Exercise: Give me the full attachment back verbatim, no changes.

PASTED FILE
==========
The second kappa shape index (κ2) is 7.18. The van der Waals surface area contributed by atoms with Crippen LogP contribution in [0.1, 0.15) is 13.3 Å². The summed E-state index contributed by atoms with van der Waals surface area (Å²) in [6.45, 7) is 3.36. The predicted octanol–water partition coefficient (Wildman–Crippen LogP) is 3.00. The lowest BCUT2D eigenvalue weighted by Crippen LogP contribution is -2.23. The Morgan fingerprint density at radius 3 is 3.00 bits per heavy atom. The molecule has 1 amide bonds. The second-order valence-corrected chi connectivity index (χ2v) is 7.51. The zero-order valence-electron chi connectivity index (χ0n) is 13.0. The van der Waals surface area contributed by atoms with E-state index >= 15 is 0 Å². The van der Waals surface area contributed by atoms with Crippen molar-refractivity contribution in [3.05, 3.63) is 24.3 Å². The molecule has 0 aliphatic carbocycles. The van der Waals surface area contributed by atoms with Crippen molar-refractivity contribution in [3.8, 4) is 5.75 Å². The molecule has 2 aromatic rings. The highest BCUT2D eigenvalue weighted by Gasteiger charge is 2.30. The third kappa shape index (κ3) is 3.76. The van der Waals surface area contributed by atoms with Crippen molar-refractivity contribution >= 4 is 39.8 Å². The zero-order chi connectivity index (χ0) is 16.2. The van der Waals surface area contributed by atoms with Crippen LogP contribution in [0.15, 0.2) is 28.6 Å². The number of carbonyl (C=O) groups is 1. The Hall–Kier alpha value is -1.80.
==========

The second kappa shape index (κ2) is 7.18. The van der Waals surface area contributed by atoms with Crippen LogP contribution in [0.1, 0.15) is 13.3 Å². The summed E-state index contributed by atoms with van der Waals surface area (Å²) in [6.45, 7) is 3.36. The predicted octanol–water partition coefficient (Wildman–Crippen LogP) is 3.00. The lowest BCUT2D eigenvalue weighted by Crippen LogP contribution is -2.23. The Morgan fingerprint density at radius 3 is 3.00 bits per heavy atom. The molecule has 1 amide bonds. The second-order valence-corrected chi connectivity index (χ2v) is 7.51. The zero-order valence-electron chi connectivity index (χ0n) is 13.0. The van der Waals surface area contributed by atoms with E-state index >= 15 is 0 Å². The van der Waals surface area contributed by atoms with Crippen molar-refractivity contribution in [3.05, 3.63) is 24.3 Å². The molecule has 0 aliphatic carbocycles. The van der Waals surface area contributed by atoms with Crippen molar-refractivity contribution in [3.8, 4) is 5.75 Å². The molecule has 2 aromatic rings. The highest BCUT2D eigenvalue weighted by Gasteiger charge is 2.30. The third kappa shape index (κ3) is 3.76. The van der Waals surface area contributed by atoms with Crippen molar-refractivity contribution >= 4 is 39.8 Å². The zero-order chi connectivity index (χ0) is 16.2. The van der Waals surface area contributed by atoms with Crippen LogP contribution in [0.15, 0.2) is 28.6 Å². The number of carbonyl (C=O) groups is 1. The Hall–Kier alpha value is -1.80.